At the end of everyone’s second semester at the CIA—right before you go out on your externship—you are required to take a cooking practical. You walk into a special kitchen constructed for just this purpose and draw one of six menus out of a metaphorical hat. You know exactly what dishes make up each menu, but you don’t know anything else. You’ll need to make a soup, a protein, two vegetables, and a starch. You’ve got 2.5 hours to make it happen. You’re watched and graded at every step of the way. The food is tasted, evaluated, and given a mark. You need to score above a 65. Obviously, you can’t fail. It happens, though, even to perfectly good cooks. If you blow it once, you pay $50 and take it again. If you blow it a second time, you pony up $50 more and take it again. If you fail it three times, you’re screwed. A third failure means an automatic 15 week suspension. But if you fail the test three times, that’s probably the least of your problems. This is basic stuff. Can you roast a chicken? Can you deep poach a piece of salmon? Can you make a good beef stew? Each menu component is something you’ve done a few times before in the Skills II and III classes, and you’ve presumably had some success with them. This is why I’ve never thought ill of people who fail it the first time around, or who scrape by with an insanely low score. Sometimes you simply have a bad day, and sometimes that bad day is when you’re taking your practical.

So let me tell you about my bad day.

My test was to be taken during the second week of my garde manger class—the class wherein one learned to make sausages, cure salmon, play around with fois gras, get a basic rundown on how foods get hot- and cold-smoked, and make a lot of appetizer-type items. In order to stay on schedule in class, I was getting there a little after 6:30 each morning, which meant leaving my house at 5:30, which, in turn, meant getting up at 4 so I could amp myself through the clouds on caffeine, then shower, shave, and eat something. Because I typically go to bed around 1:00 AM, my schedule was upended; I was trying to get to sleep by 8, and I felt like I had a perpetual case of jet lag. I was delirious all the time. To add to the fun, I had to work with sharp knives.

And on the appointed day, in addition to an altered consciousness, I also had to take my practical, starting at two in the afternoon.

At 2:00, I arrived at the Practical Kitchen, along with the five others who’d be taking the test that day. I knew three of them from class. The kitchen was pretty small: a few equipment racks, a pair of refrigerators, shelves of ingredients and sanitation supplies, and six workspaces with six burners each and a small, reach-in fridge (aka, a low-boy) below them. There were no sinks at any of the stations. Each work area was segmented from the others with a blue-tiled barricade.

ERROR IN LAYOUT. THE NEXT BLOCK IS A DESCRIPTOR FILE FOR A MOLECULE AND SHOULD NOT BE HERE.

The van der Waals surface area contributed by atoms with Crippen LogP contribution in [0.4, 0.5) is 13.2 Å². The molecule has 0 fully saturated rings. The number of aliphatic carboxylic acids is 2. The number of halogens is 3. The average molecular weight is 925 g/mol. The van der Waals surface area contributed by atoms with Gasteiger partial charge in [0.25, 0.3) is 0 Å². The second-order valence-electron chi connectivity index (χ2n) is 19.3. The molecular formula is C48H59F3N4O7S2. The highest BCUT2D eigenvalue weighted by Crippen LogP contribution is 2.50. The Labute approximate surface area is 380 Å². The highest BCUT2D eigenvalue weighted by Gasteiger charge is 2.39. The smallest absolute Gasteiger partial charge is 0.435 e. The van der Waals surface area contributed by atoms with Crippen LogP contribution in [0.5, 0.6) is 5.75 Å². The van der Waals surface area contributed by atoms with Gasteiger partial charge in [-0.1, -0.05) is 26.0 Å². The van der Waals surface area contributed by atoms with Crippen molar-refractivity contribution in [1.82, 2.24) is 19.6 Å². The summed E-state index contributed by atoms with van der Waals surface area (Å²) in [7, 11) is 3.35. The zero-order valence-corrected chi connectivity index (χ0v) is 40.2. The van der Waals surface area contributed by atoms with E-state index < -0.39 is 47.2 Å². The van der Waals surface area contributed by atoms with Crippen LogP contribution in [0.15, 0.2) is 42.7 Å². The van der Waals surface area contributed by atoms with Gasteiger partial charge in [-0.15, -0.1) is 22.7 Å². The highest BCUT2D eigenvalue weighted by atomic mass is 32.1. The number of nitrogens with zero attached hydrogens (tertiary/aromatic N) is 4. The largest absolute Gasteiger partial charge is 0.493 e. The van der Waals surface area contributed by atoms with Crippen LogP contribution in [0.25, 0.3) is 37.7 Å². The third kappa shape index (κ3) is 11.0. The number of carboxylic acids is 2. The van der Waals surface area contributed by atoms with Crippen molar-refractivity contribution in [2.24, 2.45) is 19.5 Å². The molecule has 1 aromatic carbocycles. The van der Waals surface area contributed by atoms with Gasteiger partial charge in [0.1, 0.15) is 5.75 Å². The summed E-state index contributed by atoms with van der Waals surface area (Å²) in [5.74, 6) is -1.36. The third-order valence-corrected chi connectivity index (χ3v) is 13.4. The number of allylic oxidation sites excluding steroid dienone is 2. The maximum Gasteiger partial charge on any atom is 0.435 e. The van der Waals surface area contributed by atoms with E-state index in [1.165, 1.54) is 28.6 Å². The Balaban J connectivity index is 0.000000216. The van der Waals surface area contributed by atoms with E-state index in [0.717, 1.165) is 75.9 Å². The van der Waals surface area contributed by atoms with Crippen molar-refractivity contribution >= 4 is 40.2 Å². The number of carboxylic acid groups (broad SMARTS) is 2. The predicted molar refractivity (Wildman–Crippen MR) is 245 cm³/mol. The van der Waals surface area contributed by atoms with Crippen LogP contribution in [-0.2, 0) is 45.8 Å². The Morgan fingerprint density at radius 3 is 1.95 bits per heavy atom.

I was prepared for every and all contingencies: I had all the possible recipes written out, a timeline for each of the possible menus, “shopping lists” with all the possible ingredients. My stack of index cards was about two inches thick.

I was very much hoping I would not have to make hollandaise, one of my least favorite things to do.

And if I could avoid making salmon—one of my most hated foods—I’d feel okay about it.

The start times were staggered by 15, 20 minutes or so. If you’re the last to go, you would have been waiting for nearly two hours before being allowed to start cooking.

We were given a tour for 30 minutes, and then loosed to go exploring, just to see where everything was. The instructor, a gentle-seeming Spanish man with soft-voice and an occasionally impenetrable accent, called the first student over. It wasn’t me. But as I walked by I caught a glimpse of his clipboard and noticed my name was last. I felt unsteady on my feet and suspected this would be a long, long afternoon. I wasn’t able to tell what the menu would be, but as the time passed and the others began cooking—one person got the roast chicken with mashed potatoes, gravy, and consommé, another (mercifully) got the salmon and hollandaise, also with a consommé—the possibilities got narrower.

An hour passed. I spent that time walking through and observing at a distance, from time to time bumping into the instructor, who was doing the same thing. He’d stop, watch from over someone’s shoulder, staring at a pile of scraps or dirty utensils or pans. He’d watch how they stirred, how well they seared a piece of meat, and then make a mark on a paper on that clipboard.

The next-to-last person was called, a young woman I’d never seen before but whom others seemed to know. She did not appear to be a favorite of any of them. They muttered about her being incompetent and unpleasant. Apparently, this was her second time taking the test. She was assigned a shallow-poached filet of fish. This meant that I knew exactly what my menu would be: beef stew, mashed potatoes, sautéed green beans, blanched root vegetables, and a beef consommé. I had never had much trouble with consommé—it always just seemed to work for me. But I’d witnessed others make a mess with it. You mixed egg whites, ground meat, onions, tomatoes, etc. into a slush, drop it into a pot of stock, bring it to a simmer and let it go. As the stock bubbled, the raft—as the now-solidified slush was called—pulled all the flotsam, particles, and detritus from the liquid, bobbed and jumped greyly on top, leaving you with a perfectly clear soup.